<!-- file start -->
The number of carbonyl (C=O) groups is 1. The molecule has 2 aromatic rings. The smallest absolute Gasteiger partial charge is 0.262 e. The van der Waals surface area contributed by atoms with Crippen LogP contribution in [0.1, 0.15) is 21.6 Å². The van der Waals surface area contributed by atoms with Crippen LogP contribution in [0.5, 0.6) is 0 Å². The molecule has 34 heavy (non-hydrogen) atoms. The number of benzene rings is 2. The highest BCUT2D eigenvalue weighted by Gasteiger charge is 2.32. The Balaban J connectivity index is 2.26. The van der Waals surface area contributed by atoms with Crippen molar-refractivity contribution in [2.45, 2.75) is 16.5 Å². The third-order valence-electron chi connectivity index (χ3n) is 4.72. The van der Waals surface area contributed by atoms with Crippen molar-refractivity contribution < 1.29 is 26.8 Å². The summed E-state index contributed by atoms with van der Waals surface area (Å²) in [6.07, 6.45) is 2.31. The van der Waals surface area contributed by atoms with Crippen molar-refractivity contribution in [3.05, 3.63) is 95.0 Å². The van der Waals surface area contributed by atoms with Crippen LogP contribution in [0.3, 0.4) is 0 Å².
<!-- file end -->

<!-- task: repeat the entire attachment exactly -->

The number of carbonyl (C=O) groups is 1. The molecule has 2 aromatic rings. The smallest absolute Gasteiger partial charge is 0.262 e. The van der Waals surface area contributed by atoms with Crippen LogP contribution in [0.1, 0.15) is 21.6 Å². The van der Waals surface area contributed by atoms with Crippen LogP contribution in [0.5, 0.6) is 0 Å². The molecule has 34 heavy (non-hydrogen) atoms. The number of benzene rings is 2. The highest BCUT2D eigenvalue weighted by Gasteiger charge is 2.32. The Balaban J connectivity index is 2.26. The van der Waals surface area contributed by atoms with Crippen molar-refractivity contribution in [2.45, 2.75) is 16.5 Å². The third-order valence-electron chi connectivity index (χ3n) is 4.72. The van der Waals surface area contributed by atoms with Crippen molar-refractivity contribution < 1.29 is 26.8 Å². The summed E-state index contributed by atoms with van der Waals surface area (Å²) in [6.07, 6.45) is 2.31. The van der Waals surface area contributed by atoms with Crippen molar-refractivity contribution in [3.05, 3.63) is 95.0 Å². The van der Waals surface area contributed by atoms with Crippen LogP contribution in [0.3, 0.4) is 0 Å².